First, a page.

Learn all about the legal FADs in Hawai'i at
https://himb.hawaii.edu/FADS/
   On Hawai‘i Island alone, DAR Kona staff have documented 16 FADs since July 2015, with about half of them including a satellite tracking device. According to DLNR, "This is a concerning amount as each of these FADs has the potential to injure our native aquatic wildlife and transport invasive species into Hawai‘i. FADs are encountered by or reported to a wide variety of agencies and organizations, such as the U.S. Coast Guard, DLNR, and nonprofits with marine debris programs. This interisland network is key, as drifting marine debris requires a swift response if it’s to be removed before it becomes lost in the open ocean. Thanks to the support, research, and recovery efforts underway from nonprofit’s (e.g., Hawaiʻi Wildlife Fund, Sustainable Coastlines Hawaiʻi, Ocean Defenders Alliance), industry (Makanakai Marine Services, Blue Ocean Mariculture, etc.), academic, and government partners, the state understands the scope and severity of this issue and is working together to address it. Assistance from the public to identify and report marine debris remains one of the most valuable and efficient means to help cover the full extent of the islands."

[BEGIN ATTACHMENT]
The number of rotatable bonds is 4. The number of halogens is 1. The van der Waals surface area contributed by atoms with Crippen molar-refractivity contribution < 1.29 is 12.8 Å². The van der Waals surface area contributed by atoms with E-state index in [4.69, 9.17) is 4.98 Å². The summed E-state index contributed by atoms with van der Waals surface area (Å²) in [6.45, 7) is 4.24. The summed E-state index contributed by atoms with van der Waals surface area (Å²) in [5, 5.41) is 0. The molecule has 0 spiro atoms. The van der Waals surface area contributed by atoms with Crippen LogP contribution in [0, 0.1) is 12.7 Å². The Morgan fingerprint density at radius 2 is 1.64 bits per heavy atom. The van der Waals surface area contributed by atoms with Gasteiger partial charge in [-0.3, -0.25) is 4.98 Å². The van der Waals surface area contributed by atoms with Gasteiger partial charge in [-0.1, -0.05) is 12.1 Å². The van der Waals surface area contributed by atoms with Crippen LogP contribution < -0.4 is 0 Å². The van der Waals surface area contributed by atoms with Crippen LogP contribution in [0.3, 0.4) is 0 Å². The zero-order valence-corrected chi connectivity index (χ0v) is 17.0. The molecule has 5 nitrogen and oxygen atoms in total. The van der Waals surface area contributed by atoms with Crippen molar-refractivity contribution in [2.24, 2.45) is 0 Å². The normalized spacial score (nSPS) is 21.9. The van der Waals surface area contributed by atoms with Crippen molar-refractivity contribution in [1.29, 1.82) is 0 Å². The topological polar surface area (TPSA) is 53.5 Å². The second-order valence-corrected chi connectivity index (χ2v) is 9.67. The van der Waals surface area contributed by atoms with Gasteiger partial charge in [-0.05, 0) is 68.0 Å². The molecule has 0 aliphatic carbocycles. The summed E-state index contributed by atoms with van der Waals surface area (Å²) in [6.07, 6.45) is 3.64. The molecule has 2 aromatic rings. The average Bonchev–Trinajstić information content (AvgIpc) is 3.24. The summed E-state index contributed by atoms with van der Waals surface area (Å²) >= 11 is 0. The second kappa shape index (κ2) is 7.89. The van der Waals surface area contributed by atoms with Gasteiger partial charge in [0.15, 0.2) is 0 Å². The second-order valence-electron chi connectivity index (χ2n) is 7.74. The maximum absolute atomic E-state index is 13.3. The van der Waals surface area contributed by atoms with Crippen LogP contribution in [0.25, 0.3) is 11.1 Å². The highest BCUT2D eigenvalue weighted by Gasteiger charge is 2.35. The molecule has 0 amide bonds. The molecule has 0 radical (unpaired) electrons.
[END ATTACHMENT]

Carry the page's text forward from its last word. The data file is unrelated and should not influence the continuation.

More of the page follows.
DLNR urges the public to report any large or hazardous marine debris items to DLNR on the marine debris response and removal reporting form or call the new statewide hotline at 1-833-4DA-NETS.

To read comments, add your own, and like this story, see www.facebook.com/kaucalendar/. See latest print edition at kaucalendar.com.

MAYOR PRAISES LABOR DAY RESTRAINT, ONE CITATION HANDED OUT. A statement from County of Hawai'i today says that officials "would like to commend the community on a successful effort to mitigate the spread of COVID19 through the Labor Day weekend. Hawaiʻi Police Department officers issued just one $250 citation islandwide over the long weekend for a violation of the Mayor’s emergency rules."
Mayor Mitch Roth praised the public for restraint over Labor Day weekend
and reminded that emergency rules to combat Covid-19 remain in
effect until Oct. 4. Image from the mayor's office